The Google interface is like a Unix command line. If you know what you are doing, it is very powerful, and not a lot of extra work to add a single extra command line option to something you are doing. So I agree with you.. if you're asking the public to learn "unix", you are going to fail. That -really is- a lot of extra work on the part of the user.

Google does offer query feedback, in the form of spelling correction. That is a very good thing. It doesn't make the decision for you; it doesn't correct your spelling automatically. It does actually require the user to do some extra work, by clicking the "did you mean" link if that's what you really did mean.

So that's all I'm talking about, for all these widgets. Do the same thing for quotation marks. When the user types [new york mayor election], have the system pop up a specific widget that says 'Did you mean ["new york" mayor election] or [new "york mayor" election]?'

If you did that, I bet you'd get a lot more usage out of the quotation operator.

One might argue that it would be best for the search engine to default to ["new york"] rather than ["york mayor", because the latter phrase is much less common. I would agree, but I also think that if you don't give the user a way of specifying which they actually mean, and ALWAYS default to "new york", then you're going to piss off a heckuva lot of people from York, England.

The point is, only 3% of people use this feature, still, not because they're lazy or won't do extra work, but because the system has not been designed in a manner to make it clear to them (1) what the feature is, and (2) what it does.

Google's philosophy is that it is going to make the right decision for you, and NOT give you the option of choosing anything other than what it thinks is the correct interpretation of your query. I'd much rather have a tool that defaulted to what the search engine thought was the right decision, but then offered me a widget to give feedback and correct the search engine's understanding of what I really meant.

If 3% of the users still only use the widget, and you've got 100 million users of your system, that is still three million people whose lives you are improving. And if it jumps to 4%, because you've designed it cleverly, well, that's an extra million people.

Greg Linden said...

Hi, Jeremy. I think you're right that we agree more than disagree here.

I think the core of our debate comes down to your last paragraph where you talk about the benefit from getting 3% of your users to use quotes up to 4% of your users.

In terms of what the search giants need to do to win, impacting 1% of their users won't make any difference. To really help a lot of people and change their market share, they need features that have immediate and obvious benefit to most or all of their users.

jeremy said...

I think I've already exceeded my correct etiquette number of blog comment posts on this particular thread. So apologies in advance.. :-)

But just to correct: I think that if you really did design the quotation operator recommendor/feedback system, you really would see more than a 1% increase in the usage of that operator. My point in saying 3%->4% was that, even if it were only 1%, you would still be affecting a million people, which is no small number, compared to a fairly small and helpful widget.

I personally think the number would be much larger than 1%, if you made the widget appear in the same way the spelling correction widget appears: Only when it's needed. Let it be data driven. Let the system decide, when a sequence of words has high entropy, by which I mean the potential set of results is vastly different depending on whether and where quote marks are used. In those situations, make the widget appear. And let the user simply click a "this is what I mean" link, rather than have them have to program some sort of Lisp-ian nested structure: (new ((york mayor) election))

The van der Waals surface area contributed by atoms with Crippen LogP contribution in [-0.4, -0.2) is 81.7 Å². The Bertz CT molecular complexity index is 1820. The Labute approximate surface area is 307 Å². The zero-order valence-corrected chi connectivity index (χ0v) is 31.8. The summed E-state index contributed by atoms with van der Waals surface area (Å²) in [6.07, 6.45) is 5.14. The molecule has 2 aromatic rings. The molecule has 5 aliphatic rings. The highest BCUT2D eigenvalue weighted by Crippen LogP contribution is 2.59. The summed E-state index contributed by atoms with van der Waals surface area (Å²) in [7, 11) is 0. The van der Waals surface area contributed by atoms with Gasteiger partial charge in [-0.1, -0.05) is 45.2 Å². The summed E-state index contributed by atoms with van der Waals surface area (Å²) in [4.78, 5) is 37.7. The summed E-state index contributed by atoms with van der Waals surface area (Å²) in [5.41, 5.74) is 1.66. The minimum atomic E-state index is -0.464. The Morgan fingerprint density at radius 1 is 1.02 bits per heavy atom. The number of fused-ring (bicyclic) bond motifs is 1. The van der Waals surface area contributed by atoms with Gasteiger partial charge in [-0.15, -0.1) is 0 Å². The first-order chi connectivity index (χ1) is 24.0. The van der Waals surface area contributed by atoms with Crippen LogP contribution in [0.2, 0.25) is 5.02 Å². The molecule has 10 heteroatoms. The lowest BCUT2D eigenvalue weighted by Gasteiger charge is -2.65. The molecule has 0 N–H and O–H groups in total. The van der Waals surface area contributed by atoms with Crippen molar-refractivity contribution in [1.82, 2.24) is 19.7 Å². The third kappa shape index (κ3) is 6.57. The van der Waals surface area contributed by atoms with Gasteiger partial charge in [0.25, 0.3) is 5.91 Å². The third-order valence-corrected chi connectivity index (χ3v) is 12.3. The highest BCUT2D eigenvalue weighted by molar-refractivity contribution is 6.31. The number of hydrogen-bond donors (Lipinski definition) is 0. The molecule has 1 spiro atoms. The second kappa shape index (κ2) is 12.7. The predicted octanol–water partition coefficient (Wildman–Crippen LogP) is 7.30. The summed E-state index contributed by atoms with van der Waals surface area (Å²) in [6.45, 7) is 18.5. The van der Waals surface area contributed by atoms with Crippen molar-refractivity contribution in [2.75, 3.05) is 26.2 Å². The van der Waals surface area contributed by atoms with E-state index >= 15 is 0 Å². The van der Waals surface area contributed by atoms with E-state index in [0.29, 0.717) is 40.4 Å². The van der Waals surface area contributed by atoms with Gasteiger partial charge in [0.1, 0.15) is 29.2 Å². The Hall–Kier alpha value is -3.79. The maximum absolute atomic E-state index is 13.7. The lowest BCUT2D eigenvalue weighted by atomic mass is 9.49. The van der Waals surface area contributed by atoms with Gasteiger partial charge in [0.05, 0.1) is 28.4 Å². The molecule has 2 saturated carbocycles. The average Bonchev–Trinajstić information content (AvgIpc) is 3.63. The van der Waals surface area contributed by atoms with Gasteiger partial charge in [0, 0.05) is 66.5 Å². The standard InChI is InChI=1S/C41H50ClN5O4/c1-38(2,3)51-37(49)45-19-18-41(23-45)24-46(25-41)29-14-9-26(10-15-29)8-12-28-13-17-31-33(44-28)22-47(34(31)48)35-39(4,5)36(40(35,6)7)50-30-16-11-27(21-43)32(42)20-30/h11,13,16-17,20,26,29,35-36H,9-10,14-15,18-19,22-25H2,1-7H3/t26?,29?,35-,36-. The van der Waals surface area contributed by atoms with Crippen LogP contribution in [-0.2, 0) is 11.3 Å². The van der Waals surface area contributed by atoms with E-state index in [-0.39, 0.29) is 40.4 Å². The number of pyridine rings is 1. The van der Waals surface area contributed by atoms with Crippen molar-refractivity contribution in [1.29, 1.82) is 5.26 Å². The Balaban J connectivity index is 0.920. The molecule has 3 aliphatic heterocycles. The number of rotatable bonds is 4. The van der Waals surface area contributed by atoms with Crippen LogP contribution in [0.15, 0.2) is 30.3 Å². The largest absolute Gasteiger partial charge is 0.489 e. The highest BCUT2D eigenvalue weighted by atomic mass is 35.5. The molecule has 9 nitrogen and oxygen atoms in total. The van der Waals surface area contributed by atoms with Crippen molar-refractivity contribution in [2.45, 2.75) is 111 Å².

I can easily imagine it jumping to 6%. Or 9%. Or more. Check out this summary of a talk by Google's Mayer last year at PARC:

One of the biggest leap in search usage came about when they introduced their much improved spell checker giving birth to the "Did you mean..." feature. This instantly doubled their traffic, but they had some interesting discussions on how best to place that information, as most people simply tuned that out. But they discovered the placement at the bottom of the results was the most effective area.

Wow.. it doubled their traffic! So what does that translate into.. 25% of the users? 90%? How many people does it have to affect, for their traffic to double? I'm sure at least 50%.

And this is from just one little query refinement widget.

And the beautiful thing here is, at least according to Mayer, they only got this traffic doubling after the widget appeared in the correct place.. at the bottom of the first page of results.. the place most people look when they've scanned through the top 10 and realize their search has failed.

Before they put it there, most people simply tuned it out. Most people == 80%? 90%?

So we're talking about a jump from maybe 10% of users to 50% of users? Even allowing for a lot of slack in my hand-waving number estimates, that's a huge improvement. Traffic did double, which means, on average, the widget got used once for every search done!

Here is this tool, this widget, that was always available, that users could have used any time, but didn't actually use.. until it got integrated with the search in a way that was clear and intuitive. The users still did have to do extra work. They had to click/use the widget. It wasn't given to them for free. But they didn't actually use it, until the search engine made it clear to them that they could, should, and why.

And if you were to do the same with other widgets, why would they not also see huge jumps? The quotation mark operator really is buried right now. Let's dig it out, the same way spell checking was dug out. It might go from 3% to 40%.

Anyway, I've now offically overstayed my welcome :-) I'm done. Oh, BTW, while at Amazon, did you know a fellow named Matt Green? mb small world..